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business briefing

Loonie's impact

The weak loonie is keeping more Canadians home.

But if you’re sitting around reading, it’s costing you more. So is the shirt on your back. And, maybe, just wait for higher car prices.

According to the Bank of Canada, travel services have been “particularly robust,” boosted by the lower Canadian dollar, as this chart shows.

“The number of international visitors to Canada has picked up, while the number of Canadians going abroad has declined noticeable,” the central bank said this week in its monetary policy report.

Which means Canadians have been spending more at home.

The weaker dollar has also helped drive up non-commodity goods exports.

But there’s another side to all this, and we saw some of it in today’s monthly Statistics Canada report on consumer prices, particularly where books are concerned with “pass-through from the weaker loonie playing a bigger role now,” as Bank of Montreal senior economist Benjamin Reitzes put it.

“There was only one meaningful sign of pass-through in the September report, with reading materials prices jumping 1.7 per cent (the third-biggest gain in six years,” Mr. Reitzes said.

“While the Canadian dollar has actually firmed slightly on average in October (so far), there’s probably still more pass-through to come in the months ahead.”

There has also been an impact on clothing prices over time, though not last month. Prices for clothes did rise, but less than expected given that costs tend to climb in September for seasonal reasons.

Auto prices were down, actually for the fourth month in a row, but Mr. Reitzes said it’s “a fair assumption” they’ll rise in time amid the weaker dollar.

He also pointed out that European and Japanese car makers likely aren’t facing the same challenges given that the Canadian dollar hasn’t softened quite as much against the euro and the yen.

Today's Statscan report showed consumer prices dipping 0.2 in September as gas prices fell, bringing the annual inflation rate to 1 per cent.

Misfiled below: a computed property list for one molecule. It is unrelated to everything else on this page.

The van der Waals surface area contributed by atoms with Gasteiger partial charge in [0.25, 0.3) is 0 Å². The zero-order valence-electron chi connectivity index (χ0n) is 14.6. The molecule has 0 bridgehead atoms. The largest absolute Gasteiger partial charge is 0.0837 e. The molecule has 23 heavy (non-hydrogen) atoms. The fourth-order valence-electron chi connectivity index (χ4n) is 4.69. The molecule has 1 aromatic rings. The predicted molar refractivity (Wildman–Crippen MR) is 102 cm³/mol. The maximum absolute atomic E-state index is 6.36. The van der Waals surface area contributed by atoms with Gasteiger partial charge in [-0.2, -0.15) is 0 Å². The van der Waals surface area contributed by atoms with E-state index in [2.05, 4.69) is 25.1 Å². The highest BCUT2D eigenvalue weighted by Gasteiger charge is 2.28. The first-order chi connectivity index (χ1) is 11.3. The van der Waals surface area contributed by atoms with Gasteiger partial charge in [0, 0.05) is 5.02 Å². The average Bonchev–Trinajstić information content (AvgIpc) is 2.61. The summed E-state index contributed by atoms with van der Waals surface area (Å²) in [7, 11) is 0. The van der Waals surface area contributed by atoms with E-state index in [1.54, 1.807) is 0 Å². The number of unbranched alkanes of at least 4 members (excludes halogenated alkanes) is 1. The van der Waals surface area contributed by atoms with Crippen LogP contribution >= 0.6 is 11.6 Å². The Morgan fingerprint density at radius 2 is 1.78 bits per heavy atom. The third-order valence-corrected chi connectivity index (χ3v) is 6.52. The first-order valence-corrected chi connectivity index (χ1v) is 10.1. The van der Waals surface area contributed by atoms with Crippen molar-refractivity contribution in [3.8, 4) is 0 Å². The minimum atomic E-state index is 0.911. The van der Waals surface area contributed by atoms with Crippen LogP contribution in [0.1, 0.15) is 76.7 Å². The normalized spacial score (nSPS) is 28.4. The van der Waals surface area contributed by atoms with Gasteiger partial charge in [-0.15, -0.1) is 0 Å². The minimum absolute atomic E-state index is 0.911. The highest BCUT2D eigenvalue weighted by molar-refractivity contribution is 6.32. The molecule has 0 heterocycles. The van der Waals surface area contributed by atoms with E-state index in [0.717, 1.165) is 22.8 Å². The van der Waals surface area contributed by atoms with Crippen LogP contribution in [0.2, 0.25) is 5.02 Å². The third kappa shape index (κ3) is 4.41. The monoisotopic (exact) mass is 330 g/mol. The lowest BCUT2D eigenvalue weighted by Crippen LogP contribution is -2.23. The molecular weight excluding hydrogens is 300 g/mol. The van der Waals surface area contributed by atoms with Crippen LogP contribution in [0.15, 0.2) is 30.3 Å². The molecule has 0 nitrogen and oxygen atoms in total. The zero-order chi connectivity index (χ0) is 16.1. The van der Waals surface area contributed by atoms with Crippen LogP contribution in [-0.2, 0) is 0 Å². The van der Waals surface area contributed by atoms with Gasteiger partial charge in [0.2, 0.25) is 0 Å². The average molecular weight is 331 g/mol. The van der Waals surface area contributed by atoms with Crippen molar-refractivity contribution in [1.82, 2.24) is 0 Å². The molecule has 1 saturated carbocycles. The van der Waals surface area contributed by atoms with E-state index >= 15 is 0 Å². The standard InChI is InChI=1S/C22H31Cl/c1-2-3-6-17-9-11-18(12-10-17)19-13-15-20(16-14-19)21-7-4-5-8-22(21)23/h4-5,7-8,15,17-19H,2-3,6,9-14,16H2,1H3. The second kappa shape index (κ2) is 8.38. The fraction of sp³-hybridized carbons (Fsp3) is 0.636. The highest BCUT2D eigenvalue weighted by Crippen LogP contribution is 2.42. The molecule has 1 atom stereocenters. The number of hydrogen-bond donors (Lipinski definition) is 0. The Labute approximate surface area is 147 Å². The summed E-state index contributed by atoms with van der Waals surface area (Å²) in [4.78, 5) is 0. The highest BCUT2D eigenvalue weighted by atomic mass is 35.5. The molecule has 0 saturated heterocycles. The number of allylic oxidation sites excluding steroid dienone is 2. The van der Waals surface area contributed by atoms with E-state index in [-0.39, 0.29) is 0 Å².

It might as well be the Ontario government ...


China cuts rates

China’s central bank unveiled its sixth stimulus push since late last year, cutting both interest rates and the required reserve ratio for commercial banks.

The People’s Bank of China trimmed its benchmark rate by one-quarter of a percentage point, to 4.35 per cent.

Analysts believe this is more a signal of the central bank’s “bias” rather than an emergency move, and it is helping.

“Credit growth is picking up and government spending, too,” said Mark Williams, the chief Asia economist at Capital Economics in London.

“Fears that the economy was rapidly decelerating seem to have receded,” he added.

“Admittedly, we’re still waiting for clear evidence of an economic turnaround - September’s activity data still don’t show any great improvement. Nonetheless, with more stimulus in the pipeline, we still believe the economy will look stronger soon.”

Tweet of the week

“I’m giving ~1/3rd of my Twitter stock (exactly 1% of the company) to our employee equity pool to reinvest directly in our people.”

And on that note ...

I must remember to point out Twitter chief Jack Dorsey’s new management-labour plan to my boss today.

Mr. Dorsey announced last night that he’s pumping almost $200-million (U.S.) in shares into Twitter’s employee equity pool amid troubled morale at the company.

He followed up the first tweet with this: “As for me: I’d rather have a smaller part of something big than a bigger part of something small. I’m confident we can make Twitter big!”

Having said that, he laid off almost 350 people last week.

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